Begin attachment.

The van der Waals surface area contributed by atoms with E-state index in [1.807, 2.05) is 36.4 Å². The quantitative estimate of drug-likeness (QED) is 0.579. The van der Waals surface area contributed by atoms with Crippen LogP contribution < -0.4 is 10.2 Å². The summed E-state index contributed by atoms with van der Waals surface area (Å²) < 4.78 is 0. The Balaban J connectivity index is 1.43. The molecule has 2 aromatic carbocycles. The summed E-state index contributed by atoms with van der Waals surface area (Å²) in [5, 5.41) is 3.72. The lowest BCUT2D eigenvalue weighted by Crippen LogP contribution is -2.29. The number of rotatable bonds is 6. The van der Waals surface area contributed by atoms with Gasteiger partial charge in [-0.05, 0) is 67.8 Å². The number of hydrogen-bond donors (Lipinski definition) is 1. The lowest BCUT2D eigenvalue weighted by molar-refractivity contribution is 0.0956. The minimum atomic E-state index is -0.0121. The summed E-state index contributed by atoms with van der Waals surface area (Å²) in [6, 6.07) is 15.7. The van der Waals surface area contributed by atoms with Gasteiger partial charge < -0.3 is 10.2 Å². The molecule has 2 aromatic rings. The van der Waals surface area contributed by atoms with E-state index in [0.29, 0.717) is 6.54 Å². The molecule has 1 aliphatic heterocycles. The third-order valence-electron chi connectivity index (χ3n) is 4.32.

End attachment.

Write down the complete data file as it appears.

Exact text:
The van der Waals surface area contributed by atoms with E-state index in [1.807, 2.05) is 36.4 Å². The quantitative estimate of drug-likeness (QED) is 0.579. The van der Waals surface area contributed by atoms with Crippen LogP contribution < -0.4 is 10.2 Å². The summed E-state index contributed by atoms with van der Waals surface area (Å²) < 4.78 is 0. The Balaban J connectivity index is 1.43. The molecule has 2 aromatic carbocycles. The summed E-state index contributed by atoms with van der Waals surface area (Å²) in [5, 5.41) is 3.72. The lowest BCUT2D eigenvalue weighted by Crippen LogP contribution is -2.29. The number of rotatable bonds is 6. The van der Waals surface area contributed by atoms with Gasteiger partial charge in [-0.05, 0) is 67.8 Å². The number of hydrogen-bond donors (Lipinski definition) is 1. The lowest BCUT2D eigenvalue weighted by molar-refractivity contribution is 0.0956. The minimum atomic E-state index is -0.0121. The summed E-state index contributed by atoms with van der Waals surface area (Å²) in [6, 6.07) is 15.7. The van der Waals surface area contributed by atoms with Gasteiger partial charge < -0.3 is 10.2 Å². The molecule has 2 aromatic rings. The van der Waals surface area contributed by atoms with E-state index in [0.29, 0.717) is 6.54 Å². The molecule has 1 aliphatic heterocycles. The third-order valence-electron chi connectivity index (χ3n) is 4.32.